The fragmented nature of IoT deployments mean there are a large number of IoT connectivity standards for organizations to choose from. How to connect to IoT is one of the most important decisions when it comes to IoT. IoT connectivity should be selected based on careful assessment of each deployment’s characteristics. For some very high speed, ultra-low latency connectivity is required. This may lead to adoption of 5G or 4G cellular IoT connectivity but this decision must be balanced against the likely cost and the power usage these technologies require. For some simpler deployments, low speed connections that are not always on can be ideal, requiring smaller batteries and delivering IoT connectivity cost effectively.
Selecting the most suitable connectivity technology is one of the strategic decisions that enterprises need to make when deploying IoT solutions. This decision can impact the success of the service as a poor choice can result in inferior performance or higher cost in the short term and hinder scalability and future-proofness in the long term.
Every use case has specific needs, which translate into certain technology requirements that determine the choice of most suitable connectivity technology. These technology requirements can be grouped into three categories – technical, commercial and ecosystem related.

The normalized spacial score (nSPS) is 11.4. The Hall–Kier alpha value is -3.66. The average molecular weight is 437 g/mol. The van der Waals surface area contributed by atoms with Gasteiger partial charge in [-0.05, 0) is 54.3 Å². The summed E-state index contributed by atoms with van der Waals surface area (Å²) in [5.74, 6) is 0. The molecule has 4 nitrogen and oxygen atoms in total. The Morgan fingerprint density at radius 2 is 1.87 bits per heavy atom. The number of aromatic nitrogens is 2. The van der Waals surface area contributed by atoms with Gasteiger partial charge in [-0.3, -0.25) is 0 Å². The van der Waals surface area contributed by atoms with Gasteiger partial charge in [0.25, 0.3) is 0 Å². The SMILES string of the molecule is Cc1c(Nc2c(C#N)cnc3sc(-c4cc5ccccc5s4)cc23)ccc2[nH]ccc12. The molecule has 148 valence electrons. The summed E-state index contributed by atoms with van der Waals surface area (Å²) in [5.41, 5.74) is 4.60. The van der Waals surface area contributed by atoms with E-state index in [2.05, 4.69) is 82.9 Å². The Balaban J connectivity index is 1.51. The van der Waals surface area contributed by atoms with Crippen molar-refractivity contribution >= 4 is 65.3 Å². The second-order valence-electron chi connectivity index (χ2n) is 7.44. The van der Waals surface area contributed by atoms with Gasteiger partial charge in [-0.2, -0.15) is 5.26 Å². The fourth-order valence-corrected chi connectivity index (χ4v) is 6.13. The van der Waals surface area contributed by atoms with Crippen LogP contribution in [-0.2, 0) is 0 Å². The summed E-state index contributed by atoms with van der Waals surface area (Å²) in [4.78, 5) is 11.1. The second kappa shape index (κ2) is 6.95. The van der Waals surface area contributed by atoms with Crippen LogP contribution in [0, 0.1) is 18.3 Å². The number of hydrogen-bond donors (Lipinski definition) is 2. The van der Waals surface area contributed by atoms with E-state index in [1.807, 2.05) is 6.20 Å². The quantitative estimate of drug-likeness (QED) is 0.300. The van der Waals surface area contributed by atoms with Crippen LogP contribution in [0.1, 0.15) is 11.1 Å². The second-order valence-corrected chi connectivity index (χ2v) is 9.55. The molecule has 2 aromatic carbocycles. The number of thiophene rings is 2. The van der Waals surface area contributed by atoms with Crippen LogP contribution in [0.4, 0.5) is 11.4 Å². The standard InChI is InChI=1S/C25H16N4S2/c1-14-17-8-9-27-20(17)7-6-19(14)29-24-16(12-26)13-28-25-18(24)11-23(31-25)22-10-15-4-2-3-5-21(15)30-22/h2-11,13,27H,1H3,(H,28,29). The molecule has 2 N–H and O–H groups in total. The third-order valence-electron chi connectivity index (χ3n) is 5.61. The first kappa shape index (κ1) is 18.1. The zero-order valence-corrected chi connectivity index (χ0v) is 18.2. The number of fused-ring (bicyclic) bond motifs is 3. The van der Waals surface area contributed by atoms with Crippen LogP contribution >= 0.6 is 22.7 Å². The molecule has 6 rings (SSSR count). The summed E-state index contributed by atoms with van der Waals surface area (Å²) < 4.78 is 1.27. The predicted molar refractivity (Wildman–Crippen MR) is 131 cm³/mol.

While there is no single technology that can excel in serving all use cases, several of the technologies have gained prominence in terms of technology maturity, ecosystem support and scale of commercial availability. For IoT deployments in wide areas or remote locations, LoRaWan, NB-IoT, LTE-M or LTE Cat 1 are good complements that address the needs of most use cases.
The various IoT technologies exhibit different strengths and weaknesses, depending on the technical, commercial and ecosystem angle. This comparison from the report “Connectivity Technologies for IoT” illustrates the strengths and weaknesses of the major technologies.